Wish you were here.

  3. Number 5 is alive!!!

  4. Titan

    What an incredible picture!

  5. Other Paul

    Who’s the trombonist reflected in the top? And what’s he doing on Mars?

  6. Dave

    Note the paredolia in the lens of the camera(?) at the top.
    The conspiracy nuts will have a field day with this :-)

  7. Blakut

    Look at that rock right at the bottom of the picture! It has a very interesting shape when you zoom in. Also there are some specks of white stuff visible near the front wheel, wonder what they are.

  8. James Evans

    So why don’t you see the arm in these shots? It’s because it was edited out!

    Yeah, sure, Phil. It’s really because Curiosity asked one of those Martian Bigfoot guys to hold the camera. Everyone does that on vacation, and you can see his footprints to the left of the rover.

    I’m still bummed out that SAM found no methane. Right about now, Zahnle at Ames is probably feeling vindicated, however…

  9. STANLEY H. TWEEDLE

    Do you really have to move away from Discover magazine? It’s so cool!

  10. Wzrd1

    @Dave, that’s no pareidolia, that’s Marvin the Martian!
    Or components of the camera. Depending on which view of reality you prefer, sober reality or silliness. ;)
    Though the imagery of the ground makes me wish I was there with a microscope to examine some of the samples there. The rock near the wheel of the rover looks almost like a desert rose being formed. Almost.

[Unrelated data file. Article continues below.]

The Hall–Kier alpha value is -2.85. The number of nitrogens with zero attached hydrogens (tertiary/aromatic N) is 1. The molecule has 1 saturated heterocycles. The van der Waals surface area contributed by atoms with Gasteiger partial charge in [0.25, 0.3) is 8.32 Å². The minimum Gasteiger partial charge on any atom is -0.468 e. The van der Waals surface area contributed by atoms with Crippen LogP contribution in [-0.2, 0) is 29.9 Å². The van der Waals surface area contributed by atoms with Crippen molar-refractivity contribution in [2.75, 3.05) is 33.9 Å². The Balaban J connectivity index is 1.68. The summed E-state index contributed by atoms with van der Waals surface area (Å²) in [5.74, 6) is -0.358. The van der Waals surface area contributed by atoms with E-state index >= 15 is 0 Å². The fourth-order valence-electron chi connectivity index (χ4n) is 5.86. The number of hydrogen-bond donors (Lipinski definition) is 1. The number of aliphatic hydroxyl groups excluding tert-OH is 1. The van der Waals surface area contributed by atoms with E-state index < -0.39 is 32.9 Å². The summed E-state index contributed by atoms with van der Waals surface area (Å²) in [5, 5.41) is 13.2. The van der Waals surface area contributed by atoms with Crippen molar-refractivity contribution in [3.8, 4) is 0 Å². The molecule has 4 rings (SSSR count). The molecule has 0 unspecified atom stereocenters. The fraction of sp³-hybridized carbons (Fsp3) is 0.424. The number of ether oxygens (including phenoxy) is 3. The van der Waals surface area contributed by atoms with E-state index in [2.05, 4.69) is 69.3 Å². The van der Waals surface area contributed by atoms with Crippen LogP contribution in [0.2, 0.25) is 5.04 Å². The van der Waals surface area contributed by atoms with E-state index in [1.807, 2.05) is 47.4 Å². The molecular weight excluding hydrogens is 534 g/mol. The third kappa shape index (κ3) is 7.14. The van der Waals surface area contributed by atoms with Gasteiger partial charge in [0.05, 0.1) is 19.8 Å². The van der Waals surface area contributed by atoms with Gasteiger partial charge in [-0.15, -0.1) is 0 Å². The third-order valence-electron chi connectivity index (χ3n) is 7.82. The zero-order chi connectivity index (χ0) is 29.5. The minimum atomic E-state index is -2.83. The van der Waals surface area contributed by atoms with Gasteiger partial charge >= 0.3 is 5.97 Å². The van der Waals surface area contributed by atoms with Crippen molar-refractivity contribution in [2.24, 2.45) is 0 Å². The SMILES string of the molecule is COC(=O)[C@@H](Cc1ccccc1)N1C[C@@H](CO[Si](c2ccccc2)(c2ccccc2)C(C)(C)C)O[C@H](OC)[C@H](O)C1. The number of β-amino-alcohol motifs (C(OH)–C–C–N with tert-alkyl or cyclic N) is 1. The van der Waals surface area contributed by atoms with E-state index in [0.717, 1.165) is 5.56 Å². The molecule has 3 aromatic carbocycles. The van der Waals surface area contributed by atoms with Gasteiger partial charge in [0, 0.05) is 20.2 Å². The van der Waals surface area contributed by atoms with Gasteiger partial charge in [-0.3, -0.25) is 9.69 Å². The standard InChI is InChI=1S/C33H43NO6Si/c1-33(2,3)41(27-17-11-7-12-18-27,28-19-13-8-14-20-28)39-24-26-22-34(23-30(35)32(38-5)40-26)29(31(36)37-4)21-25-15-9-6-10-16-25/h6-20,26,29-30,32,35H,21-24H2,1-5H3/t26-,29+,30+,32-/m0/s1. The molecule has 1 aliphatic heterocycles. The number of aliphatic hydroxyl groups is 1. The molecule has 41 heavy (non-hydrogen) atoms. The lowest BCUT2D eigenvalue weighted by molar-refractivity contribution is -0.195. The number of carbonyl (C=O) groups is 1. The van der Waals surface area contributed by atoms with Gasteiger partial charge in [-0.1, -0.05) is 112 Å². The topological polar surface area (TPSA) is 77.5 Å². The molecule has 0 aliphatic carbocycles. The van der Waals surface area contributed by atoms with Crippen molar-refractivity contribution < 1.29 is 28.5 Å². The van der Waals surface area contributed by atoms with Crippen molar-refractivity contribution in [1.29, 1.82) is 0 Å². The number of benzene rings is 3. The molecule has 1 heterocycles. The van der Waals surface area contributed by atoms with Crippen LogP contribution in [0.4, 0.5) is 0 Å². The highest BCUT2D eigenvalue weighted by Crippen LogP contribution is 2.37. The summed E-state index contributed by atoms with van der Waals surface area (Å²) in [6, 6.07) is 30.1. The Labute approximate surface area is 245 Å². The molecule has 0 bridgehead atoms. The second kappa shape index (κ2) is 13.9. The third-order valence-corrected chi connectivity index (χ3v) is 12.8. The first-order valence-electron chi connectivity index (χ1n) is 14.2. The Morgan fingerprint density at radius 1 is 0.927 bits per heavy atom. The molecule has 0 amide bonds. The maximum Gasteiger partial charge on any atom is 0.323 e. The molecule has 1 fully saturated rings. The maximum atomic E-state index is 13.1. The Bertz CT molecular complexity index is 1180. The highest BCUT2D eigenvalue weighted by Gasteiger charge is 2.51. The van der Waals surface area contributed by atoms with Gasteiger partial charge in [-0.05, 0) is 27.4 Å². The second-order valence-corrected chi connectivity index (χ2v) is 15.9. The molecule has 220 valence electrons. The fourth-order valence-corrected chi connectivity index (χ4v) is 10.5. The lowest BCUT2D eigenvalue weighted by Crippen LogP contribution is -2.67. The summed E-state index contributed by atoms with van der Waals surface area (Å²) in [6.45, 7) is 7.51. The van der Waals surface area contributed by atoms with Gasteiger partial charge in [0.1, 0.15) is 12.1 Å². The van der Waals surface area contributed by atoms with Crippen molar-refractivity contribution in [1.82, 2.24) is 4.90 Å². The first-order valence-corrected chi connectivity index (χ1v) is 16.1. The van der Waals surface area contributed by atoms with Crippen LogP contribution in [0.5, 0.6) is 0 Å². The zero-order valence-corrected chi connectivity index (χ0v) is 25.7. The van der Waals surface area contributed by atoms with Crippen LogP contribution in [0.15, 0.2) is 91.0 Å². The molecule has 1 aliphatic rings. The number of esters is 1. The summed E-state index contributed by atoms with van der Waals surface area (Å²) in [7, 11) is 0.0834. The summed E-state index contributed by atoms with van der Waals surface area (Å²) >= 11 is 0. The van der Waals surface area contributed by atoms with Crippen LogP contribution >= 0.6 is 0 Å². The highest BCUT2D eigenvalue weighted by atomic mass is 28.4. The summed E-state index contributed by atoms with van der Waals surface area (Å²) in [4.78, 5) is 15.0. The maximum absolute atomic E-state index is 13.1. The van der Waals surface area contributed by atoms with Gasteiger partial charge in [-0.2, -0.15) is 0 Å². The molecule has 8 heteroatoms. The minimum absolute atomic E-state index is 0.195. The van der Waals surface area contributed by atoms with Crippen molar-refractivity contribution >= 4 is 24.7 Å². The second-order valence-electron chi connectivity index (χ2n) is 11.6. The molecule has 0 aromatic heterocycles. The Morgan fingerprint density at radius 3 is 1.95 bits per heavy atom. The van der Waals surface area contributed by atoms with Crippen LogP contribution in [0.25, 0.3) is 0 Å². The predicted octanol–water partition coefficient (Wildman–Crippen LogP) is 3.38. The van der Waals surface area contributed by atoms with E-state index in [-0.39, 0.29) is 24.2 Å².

11. Nah: typical amateur shot, oblique horizon ;-)

  12. JES

    Love this. I noticed, btw the way, that the shadows seem to indicate that the 55 shots were taken over the course of a Martian half-day. Shadows of the rocks and other objects at the top left are cast down and to the right, while those of objects at the bottom right are cast up and to the left. The eerie effect is as if the sun were directly overhead, and close enough to be casting shadows at angles at all.

    [Update (thanks to the BA delayed-posting feature): On closer inspection, it appears that only the largish rock in the foreground and the treadmarks at bottom right cast their shadows upwards. Interesting, too, that the nearest wheel doesn’t seem to have any shadow.]

    Anyone know about how long the exposures were? Are we talking seconds or more?

  13. I can see it now: “See?? It’s all a hoax! They’re on a film lot in Arizona! There’s no one up there to take a picture of the rover like that!!!!1111″

    Seriously, that is ridiculously cool!
    So many questions come up. Does anyone know what that beige hexagon is? Is it some kind of dust-catching thingy?

  14. Asimov

    Wow, you can even see the footsteps of a martian in the left of the picture!

  15. Fizz

    That is just astonishing. Another world… as though i’m standing right there. The boys at JPL do amazing things.
    Are there any links to the original individual images from which it was stitched?

  16. Darren

    This made me realize just how amazing an age we’re living in!

  17. Zyggy

    I think my favorite part is the ‘joystick” on the upper left of the rover.

    It looks as though a martian could walk (slither, perambulate) up to the rover and start driving it away or guiding it home to begin its own science laboratory. Assuming, of course, it’s tall enough to reach.